With over 15 years of experience in helping Fortune 500 companies across several industries to make VR a success, we have identified three crucial factors for profitable VR deployment in enterprises.
1. Think About the Problem VR is Going to Solve
Start by deciding exactly how you plan to use virtual reality and how it will fit into your processes. Focus on the people who will use the VR solution and determine exactly what they want it to deliver.
For sales and marketing purposes, VR helps you present products to your prospects – giving them the opportunity to experience the product before buying it without the need for physical travel. This strengthens customer relations and satisfaction.
For design collaboration, VR brings stakeholders on board and communicates development goals clearly. This can reduce friction and change orders down the line.
For academia, VR improves experimental setups and help gather results on a larger scale while being in full control of the setup. This is specifically valuable for delivering clean scientific data, which can leapfrog your research to a new level.
Think of the use case that will benefit you today – and in the future! A return of investment is seen immediately in certain use cases. For example, the AEC industry profits from up to 90% cost savings using virtual mock-ups instead of physical mock-ups.
What’s critical in our experience for businesses to successfully deploy VR systems across these applications – and where many VR startups fail – is deep VR consulting expertise and customized solutions design. VR is far from being a fully streamlined technology yet, and enterprise-scale solutions require precise understanding of what problems exactly need to be solved, and if VR is the right tool to do it. Otherwise you will set yourself up for failure – no one would want that VR system to collect dust on a shelf!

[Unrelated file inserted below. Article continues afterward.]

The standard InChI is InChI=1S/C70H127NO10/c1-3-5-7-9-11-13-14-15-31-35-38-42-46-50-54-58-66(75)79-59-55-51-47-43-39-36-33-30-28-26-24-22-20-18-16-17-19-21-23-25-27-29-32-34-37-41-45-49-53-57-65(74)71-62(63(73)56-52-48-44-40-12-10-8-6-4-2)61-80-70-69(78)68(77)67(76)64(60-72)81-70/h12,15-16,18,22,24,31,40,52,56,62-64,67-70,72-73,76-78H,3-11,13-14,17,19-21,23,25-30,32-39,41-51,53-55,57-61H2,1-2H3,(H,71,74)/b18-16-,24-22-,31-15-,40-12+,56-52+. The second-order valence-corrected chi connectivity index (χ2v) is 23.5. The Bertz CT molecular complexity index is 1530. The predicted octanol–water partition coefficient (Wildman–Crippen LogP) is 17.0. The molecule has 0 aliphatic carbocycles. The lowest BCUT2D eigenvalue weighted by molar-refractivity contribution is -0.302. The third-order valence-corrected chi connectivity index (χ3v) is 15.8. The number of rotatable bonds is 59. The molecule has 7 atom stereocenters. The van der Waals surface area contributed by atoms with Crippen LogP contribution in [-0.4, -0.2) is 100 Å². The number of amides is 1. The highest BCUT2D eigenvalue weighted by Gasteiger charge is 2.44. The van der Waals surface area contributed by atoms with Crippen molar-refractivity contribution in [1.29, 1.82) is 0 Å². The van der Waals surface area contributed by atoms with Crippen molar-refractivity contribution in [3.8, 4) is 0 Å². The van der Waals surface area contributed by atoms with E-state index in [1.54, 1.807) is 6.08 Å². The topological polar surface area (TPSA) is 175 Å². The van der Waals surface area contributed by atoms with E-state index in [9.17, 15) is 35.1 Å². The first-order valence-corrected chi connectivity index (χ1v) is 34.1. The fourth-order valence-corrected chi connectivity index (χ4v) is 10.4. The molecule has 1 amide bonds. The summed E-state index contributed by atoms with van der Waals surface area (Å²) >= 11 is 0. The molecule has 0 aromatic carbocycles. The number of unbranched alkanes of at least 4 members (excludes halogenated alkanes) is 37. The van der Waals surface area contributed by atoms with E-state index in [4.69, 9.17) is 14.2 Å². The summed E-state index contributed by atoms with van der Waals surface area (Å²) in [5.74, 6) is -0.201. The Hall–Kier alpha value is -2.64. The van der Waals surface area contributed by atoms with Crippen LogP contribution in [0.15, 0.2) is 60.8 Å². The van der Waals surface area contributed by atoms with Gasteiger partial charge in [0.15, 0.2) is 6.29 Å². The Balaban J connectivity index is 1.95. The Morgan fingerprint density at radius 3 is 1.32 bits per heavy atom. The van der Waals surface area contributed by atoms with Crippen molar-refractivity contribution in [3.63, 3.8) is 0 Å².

Choose a partner that can commit to a long-term relationship in providing you with the solutions you need to deploy your VR projects successfully – now and in the future!
Also, the VR industry is moving fast. So you want invest in future-proof VR platform technologies that let you easily swap hardware such as 3D headsets as new generations with higher pixel density, wider field-of-view, and higher wearing comfort are being released.
3. Think Scalable – Think Open
When designing a solution, it is imperative to think about how you might adopt VR more broadly in your enterprise in the future. New use cases will evolve that you may want to add to your business process. Today’s success can be tomorrow’s problem, if you think too narrowly:
“We tend to overestimate the effect of a technology in the short run and underestimate the effect in the long run”, said Roy Amara, former president of the Institute for the Future on the effect of technology. We believe this will hold true for VR as much as it did for the mobile phone revolution.
Designing a solution that is deployed in your headquarters is one thing. But what if you later plan to include VR in different locations? Is your software able to handle multiple locations, remote collaboration, and multi-user setups? Can you easily change your hardware setup to future technologies without having to rework every single aspect of your application? Can you add additional users or systems easily?
Make sure you take scalability into consideration and plan ahead: What could be potential future problems in your business that might prohibit you from staying competitive? How could VR help you solve these? There is always a way as long as you have the right partner at hand.
The use case is clear, vendors are identified, a strategy is laid out – but how do you decide which VR solution is best suited for your needs? Download The WorldViz Buyer’s Guide to Virtual Reality and learn everything you need to know to get started.
Got any questions? Contact us and let us help you get underway with your VR project.